The Textile Engineering, Chemistry, and Science (TECS) Department of the College of Textiles at North Carolina State University (NCSU) provides undergraduate education and research, plus graduate-level research opportunities in polymers, fibers, and textiles.
TECS teaches undergraduate classes in polymer and color chemistry, textile technology, and textile engineering, which are important in:
- Solving crime and settling commercial disputes
- Detecting and identifying fiber surface contaminants and adulterants to determine the mechanical and chemical “history of a fiber”
- Designing materials capable of improving batteries, photovoltaic cells, and membrane fuel cells
The college’s nanofiber capabilities help train the next generation of scientists and engineers who are researching nonwoven structures. The new materials find medical use as tissue scaffolds, anti-microbial surfaces, and for filtration applications. New nanocomposite materials are developed for deep space exploration. Clothing and sensors are studied for potential defense against chemical and biological warfare agents.
Challenge: Need Quick Adjustments to Processes
In fiber research, scientists need a method to quickly make adjustments in materials and processes for electro-spinning and nanoweaving. Research depends upon distinguishing details that look like a “homogenous blob” when viewed with an optical microscope. Full-size scanning electron microscopes (SEMs) can view nonwoven materials but are expensive and not readily available. Dr. Jon P. Rust, Professor and Department Head of TECS, and Dr. Russell Gorga, Assistant Professor and Program Director of Textile Engineering, looked for creative alternatives to optical microscopes.
Solution: The Phenom Scanning Electron Microscope
NCSU chose Phenom™ because it is compact, efficient, and cost-effective. The Phenom is rugged, has a quick sample load time, with a resolution to 30 nm.
“We teach fiber identification. We have some very nice optical microscopes but the problem is they only take you so far. We wanted to expand our range of magnification from hundreds of times magnification with the optical microscopes, and go up to thousands of times magnification range with the Phenom SEM,” explains Dr. Gorga. “We needed to show … details about natural and synthetic fibers that you are not able to see using optical microscopes.”
In fiber identification and forensics, “We get great high-resolution images of natural and man-made fibers – you see many details with the Phenom that you aren’t able to see with an optical microscope. For instance, scales on human hair are difficult … to discern using an optical microscope and are easily seen using the Phenom,” says Dr. Rust.
The Phenom can distinguish small differences in fibers, allowing identification of different sources, and detection of adulterants or contaminates. The Phenom can also help determine the mechanical or chemical history of a particular fiber – important in solving a crime or resolving a commercial dispute.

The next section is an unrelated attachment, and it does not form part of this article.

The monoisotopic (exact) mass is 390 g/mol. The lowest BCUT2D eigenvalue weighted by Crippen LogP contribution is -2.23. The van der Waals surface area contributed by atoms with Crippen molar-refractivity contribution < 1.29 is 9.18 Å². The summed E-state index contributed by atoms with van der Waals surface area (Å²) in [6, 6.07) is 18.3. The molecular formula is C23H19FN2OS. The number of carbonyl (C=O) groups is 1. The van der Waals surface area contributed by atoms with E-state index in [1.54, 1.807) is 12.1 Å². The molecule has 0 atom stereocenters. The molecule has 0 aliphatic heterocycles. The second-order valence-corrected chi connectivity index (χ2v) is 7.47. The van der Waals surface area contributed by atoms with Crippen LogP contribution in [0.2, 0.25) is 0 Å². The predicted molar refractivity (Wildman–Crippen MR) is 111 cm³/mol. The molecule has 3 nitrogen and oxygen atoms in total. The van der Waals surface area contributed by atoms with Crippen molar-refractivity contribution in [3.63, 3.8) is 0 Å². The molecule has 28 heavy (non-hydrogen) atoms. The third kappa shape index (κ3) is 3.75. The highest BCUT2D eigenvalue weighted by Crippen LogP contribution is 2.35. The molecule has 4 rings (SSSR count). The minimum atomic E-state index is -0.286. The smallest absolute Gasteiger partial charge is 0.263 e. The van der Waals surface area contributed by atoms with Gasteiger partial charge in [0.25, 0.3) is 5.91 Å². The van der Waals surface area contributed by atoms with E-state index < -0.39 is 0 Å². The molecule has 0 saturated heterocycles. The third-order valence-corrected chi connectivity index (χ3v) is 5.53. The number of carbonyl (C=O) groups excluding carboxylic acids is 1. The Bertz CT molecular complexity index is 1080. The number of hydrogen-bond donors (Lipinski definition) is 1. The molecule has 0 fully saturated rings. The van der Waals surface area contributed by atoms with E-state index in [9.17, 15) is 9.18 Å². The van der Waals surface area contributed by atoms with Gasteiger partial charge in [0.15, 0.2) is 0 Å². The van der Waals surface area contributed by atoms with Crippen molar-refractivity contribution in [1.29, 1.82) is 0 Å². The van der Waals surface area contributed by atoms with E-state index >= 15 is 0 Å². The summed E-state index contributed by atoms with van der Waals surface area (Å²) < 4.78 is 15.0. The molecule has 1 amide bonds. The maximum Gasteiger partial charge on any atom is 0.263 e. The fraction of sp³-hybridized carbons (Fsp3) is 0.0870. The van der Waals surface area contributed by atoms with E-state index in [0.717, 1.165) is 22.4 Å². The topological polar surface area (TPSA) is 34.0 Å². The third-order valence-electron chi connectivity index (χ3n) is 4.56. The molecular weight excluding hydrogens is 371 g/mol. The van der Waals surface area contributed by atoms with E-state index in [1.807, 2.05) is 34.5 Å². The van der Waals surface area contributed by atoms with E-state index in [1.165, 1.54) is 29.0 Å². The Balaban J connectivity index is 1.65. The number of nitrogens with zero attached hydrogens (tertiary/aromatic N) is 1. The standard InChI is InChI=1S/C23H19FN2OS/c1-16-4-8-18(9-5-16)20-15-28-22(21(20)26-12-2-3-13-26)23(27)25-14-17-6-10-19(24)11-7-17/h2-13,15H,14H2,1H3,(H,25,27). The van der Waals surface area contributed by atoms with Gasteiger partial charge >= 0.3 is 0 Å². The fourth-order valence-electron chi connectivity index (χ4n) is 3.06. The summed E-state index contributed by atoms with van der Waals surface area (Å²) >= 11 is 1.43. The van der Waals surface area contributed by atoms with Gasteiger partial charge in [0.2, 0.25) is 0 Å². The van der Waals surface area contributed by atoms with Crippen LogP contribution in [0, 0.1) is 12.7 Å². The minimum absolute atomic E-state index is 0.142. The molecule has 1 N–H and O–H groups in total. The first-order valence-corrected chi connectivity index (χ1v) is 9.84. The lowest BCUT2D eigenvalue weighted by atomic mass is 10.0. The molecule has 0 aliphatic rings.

In electrospinning research applications, the NC State College of Textiles uses the Phenom to see “if we are getting nice uniform (nano) fibers.”
Non-woven structures mimic body cell production in terms of laying down structures that are useful for making tissue scaffolds and anti-microbial surfaces – also used for filtration type applications.
“The Phenom is a great way for my graduate students to quickly view what is going on when we are making different changes to materials and to the process. The Phenom allows us to quickly see if we are producing a fiber structure or not,” says Dr. Gorga.
Results of Using the Phenom SEM
“The story is as simple as one, two, three,” concludes Rust. “One, the Phenom has improved undergraduate education by taking the SEM out of the lab and putting it into the classroom for an entire class to see. Two, the Phenom benefited our forensics program by not having to bear the expense of a traditional lab SEM. And, three, the Phenom improved the efficiency of research by allowing our students to walk out of our nonwoven production facility and be able to check a sample immediately and not have to wait until next week to schedule a lab SEM.”
Where will TECS’s students go next? Perhaps they will develop artificial organ tissue, design clothing to repel chemical and biological contamination or engineer the next revolution in membrane fuel cells. Whatever career these TECS students choose, their learning curve is accelerated by the Phenom.
Through teaching, research, and outreach, the Textile Engineering, Chemistry & Science Department at North Carolina State University, in Raleigh, N.C. is dedicated to advancing chemistry, color science, and engineering of polymers, fibers, and textiles: www.tx.ncsu.edu